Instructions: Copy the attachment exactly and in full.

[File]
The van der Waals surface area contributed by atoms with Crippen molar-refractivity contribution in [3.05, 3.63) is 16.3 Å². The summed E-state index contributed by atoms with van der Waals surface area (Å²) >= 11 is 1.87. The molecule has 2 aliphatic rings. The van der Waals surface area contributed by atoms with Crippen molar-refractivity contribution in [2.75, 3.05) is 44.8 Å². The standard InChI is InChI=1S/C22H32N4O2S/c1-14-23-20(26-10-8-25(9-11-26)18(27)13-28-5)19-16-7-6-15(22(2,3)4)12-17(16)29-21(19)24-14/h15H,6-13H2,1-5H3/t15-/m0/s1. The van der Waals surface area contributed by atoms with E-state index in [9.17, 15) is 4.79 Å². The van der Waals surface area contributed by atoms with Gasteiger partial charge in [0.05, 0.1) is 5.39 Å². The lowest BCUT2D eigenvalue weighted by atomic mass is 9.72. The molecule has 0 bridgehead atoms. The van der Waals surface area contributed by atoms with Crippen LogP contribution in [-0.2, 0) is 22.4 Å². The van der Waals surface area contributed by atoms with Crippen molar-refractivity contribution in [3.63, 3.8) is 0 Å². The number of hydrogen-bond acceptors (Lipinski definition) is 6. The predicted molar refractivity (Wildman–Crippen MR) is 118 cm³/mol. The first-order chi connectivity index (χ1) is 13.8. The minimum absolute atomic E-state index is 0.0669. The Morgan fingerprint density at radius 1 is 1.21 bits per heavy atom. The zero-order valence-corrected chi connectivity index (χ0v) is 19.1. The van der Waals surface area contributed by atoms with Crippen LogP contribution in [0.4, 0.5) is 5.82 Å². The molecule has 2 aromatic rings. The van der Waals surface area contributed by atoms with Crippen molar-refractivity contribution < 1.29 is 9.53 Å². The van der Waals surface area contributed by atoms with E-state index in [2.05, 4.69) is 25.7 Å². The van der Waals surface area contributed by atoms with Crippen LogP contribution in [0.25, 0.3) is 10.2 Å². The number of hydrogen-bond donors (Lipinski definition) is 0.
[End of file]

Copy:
The van der Waals surface area contributed by atoms with Crippen molar-refractivity contribution in [3.05, 3.63) is 16.3 Å². The summed E-state index contributed by atoms with van der Waals surface area (Å²) >= 11 is 1.87. The molecule has 2 aliphatic rings. The van der Waals surface area contributed by atoms with Crippen molar-refractivity contribution in [2.75, 3.05) is 44.8 Å². The standard InChI is InChI=1S/C22H32N4O2S/c1-14-23-20(26-10-8-25(9-11-26)18(27)13-28-5)19-16-7-6-15(22(2,3)4)12-17(16)29-21(19)24-14/h15H,6-13H2,1-5H3/t15-/m0/s1. The van der Waals surface area contributed by atoms with E-state index in [9.17, 15) is 4.79 Å². The van der Waals surface area contributed by atoms with Gasteiger partial charge in [0.05, 0.1) is 5.39 Å². The lowest BCUT2D eigenvalue weighted by atomic mass is 9.72. The molecule has 0 bridgehead atoms. The van der Waals surface area contributed by atoms with Crippen LogP contribution in [-0.2, 0) is 22.4 Å². The van der Waals surface area contributed by atoms with Crippen molar-refractivity contribution in [3.63, 3.8) is 0 Å². The number of hydrogen-bond acceptors (Lipinski definition) is 6. The predicted molar refractivity (Wildman–Crippen MR) is 118 cm³/mol. The first-order chi connectivity index (χ1) is 13.8. The minimum absolute atomic E-state index is 0.0669. The Morgan fingerprint density at radius 1 is 1.21 bits per heavy atom. The zero-order valence-corrected chi connectivity index (χ0v) is 19.1. The van der Waals surface area contributed by atoms with Crippen LogP contribution in [0.4, 0.5) is 5.82 Å². The molecule has 2 aromatic rings. The van der Waals surface area contributed by atoms with Crippen molar-refractivity contribution < 1.29 is 9.53 Å². The van der Waals surface area contributed by atoms with E-state index in [2.05, 4.69) is 25.7 Å². The van der Waals surface area contributed by atoms with Crippen LogP contribution in [0.25, 0.3) is 10.2 Å². The number of hydrogen-bond donors (Lipinski definition) is 0.